Correctly presented, the information will help business leaders understand the link between your design and achievement of their business goals. This will be reflected in their queries and level of engagement.
A Design Decision Not Aligned to Business Goals
Consider another example, in which a team is proposing the implementation of a warehouse to support data analytics.
The data warehouse offers value but cannot be justified by the business objectives of the project. This should be a significant concern as you will:
- increase costs with unnecessary scope
- delay the business value with extended timelines
- add complexity and risk to the project
Capabilities which are not backed with project requirements, should be cataloged as options for a future presentation or discussion. I recommend creating a second diagram, targeting short and long term aspirations, to provide a clear delineation between short term scope and future potential.
The danger of architecture diagrams that illustrate broad, future looking scope is the generation of excitement amongst all stakeholders, business and technical, that can lead to unrealistic expectations. By focusing your presentation on business objectives, you are encouraged to limit your design to the necessary and immediately valuable capabilities.
A Cloud project is much more dynamic than traditional IT. Why?
- Cloud platforms are continually releasing new services and capabilities. Your toolset is even changing and growing over the lifespan of your project.
- Organizations are struggling to establish and maintain compliance and governance controls in a volatile regulatory environment. Expect directional changes and evolving policies during cloud adoption.
- Cloud promotes innovation and experimentation. The ease of experimenting with new services and capabilities will drive the evolution of your design decisions during your projects.
While marketing teams promote the benefits of ever-changing capabilities of their technologies, companies using those capabilities know first-hand of the risk presented by any change, let alone frequent change. This increases the need to consider adaptability in solution designs.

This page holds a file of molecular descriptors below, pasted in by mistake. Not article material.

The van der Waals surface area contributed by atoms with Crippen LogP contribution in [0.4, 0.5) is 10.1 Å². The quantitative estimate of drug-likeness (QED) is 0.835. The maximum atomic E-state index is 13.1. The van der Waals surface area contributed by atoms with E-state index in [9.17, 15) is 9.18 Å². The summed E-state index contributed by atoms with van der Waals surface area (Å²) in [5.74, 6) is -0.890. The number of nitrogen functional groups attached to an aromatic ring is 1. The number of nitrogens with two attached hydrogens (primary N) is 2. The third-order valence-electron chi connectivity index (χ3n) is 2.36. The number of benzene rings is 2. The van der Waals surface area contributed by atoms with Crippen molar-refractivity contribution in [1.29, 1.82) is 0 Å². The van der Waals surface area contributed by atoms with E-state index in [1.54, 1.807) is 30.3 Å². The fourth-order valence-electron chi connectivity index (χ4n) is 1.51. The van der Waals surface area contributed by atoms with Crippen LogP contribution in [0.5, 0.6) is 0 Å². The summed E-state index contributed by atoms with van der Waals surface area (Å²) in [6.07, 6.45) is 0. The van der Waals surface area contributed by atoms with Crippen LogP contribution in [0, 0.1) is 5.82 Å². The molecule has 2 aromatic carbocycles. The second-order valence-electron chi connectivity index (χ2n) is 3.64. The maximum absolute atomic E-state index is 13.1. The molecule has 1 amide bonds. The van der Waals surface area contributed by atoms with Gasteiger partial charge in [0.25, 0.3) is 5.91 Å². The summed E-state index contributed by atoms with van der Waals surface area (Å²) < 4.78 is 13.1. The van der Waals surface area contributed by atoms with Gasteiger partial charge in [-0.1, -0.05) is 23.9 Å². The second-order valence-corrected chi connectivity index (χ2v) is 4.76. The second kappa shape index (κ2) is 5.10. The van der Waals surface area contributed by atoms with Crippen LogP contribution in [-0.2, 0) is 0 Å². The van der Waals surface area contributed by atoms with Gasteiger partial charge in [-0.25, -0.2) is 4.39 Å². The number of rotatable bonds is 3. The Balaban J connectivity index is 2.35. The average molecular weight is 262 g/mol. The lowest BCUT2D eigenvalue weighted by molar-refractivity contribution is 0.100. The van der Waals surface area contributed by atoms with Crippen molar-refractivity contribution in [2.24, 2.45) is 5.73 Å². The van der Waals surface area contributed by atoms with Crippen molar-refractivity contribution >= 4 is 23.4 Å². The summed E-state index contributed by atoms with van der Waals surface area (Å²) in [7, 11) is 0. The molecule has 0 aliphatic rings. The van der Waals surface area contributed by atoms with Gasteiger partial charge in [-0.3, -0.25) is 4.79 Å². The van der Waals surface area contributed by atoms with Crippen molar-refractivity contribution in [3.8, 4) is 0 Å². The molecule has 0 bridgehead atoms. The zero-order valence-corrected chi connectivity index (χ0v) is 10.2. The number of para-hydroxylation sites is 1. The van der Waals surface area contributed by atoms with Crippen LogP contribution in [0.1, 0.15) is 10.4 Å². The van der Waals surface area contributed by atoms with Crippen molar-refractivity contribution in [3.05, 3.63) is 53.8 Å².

When presenting a design, come prepared with additional options, estimates of effort, and impacts to business goals that would result from mid-course corrections. In our Europe product example, switching out AWS Code Pipeline for Gitlab might result in:
- A four-week effort to replace the technology
- Fewer immediate productivity gains due to a lack of Gitlab in-house skill; onboarding-time may only improve slightly until staff are trained and have had time to hone their skills.
Presenting alternatives shows consideration of available options and preparedness if the design must change for unforeseen reasons.
There is no such thing as an optimal cloud solution architecture for all scenarios. Design teams are faced with the task of mapping business requirements to an architecture that meets short-term business objectives with the ability to adapt to future change.
Communicating the basis of your design to business leaders is vital for obtaining buy-in, demonstrating confidence, receiving valuable guidance, and ensuring alignment.
Here are a few final recommendations when you present your design:
• Use numerical measures where possible. For simplicity, this blog generalizes with statements like “reduction in manual errors reducing rework”. Whenever feasible use historical data and set meaningful targets.
“Over the last quarter, 20% of customer onboardings included at least 1 manual error, and our average onboarding process takes 3 hours. Our post-project target is to see quarterly results of less than 5% of onboardings impacted by manual error and the process taking on average under 30 min.”
• Define technical terms in a glossary using plain language
e.g., Kubernetes = A system that automates the deployment, scaling, and management of containers.
• Make technical diagrams a living document accessible to both technical and non-technical audiences
e.g., Use tooling like Lucid Charts to seamlessly share the diagram and ask for feedback by a specific date, allowing sufficient time for business leaders to absorb the material offline.
If your organization is looking for help on getting started (or tried and is now dealing with constant fire drills), don’t hesitate to reach out and grab 30 minutes. I enjoy the opportunity to be a sounding board, collaborate and learn more about your experience or upcoming challenge.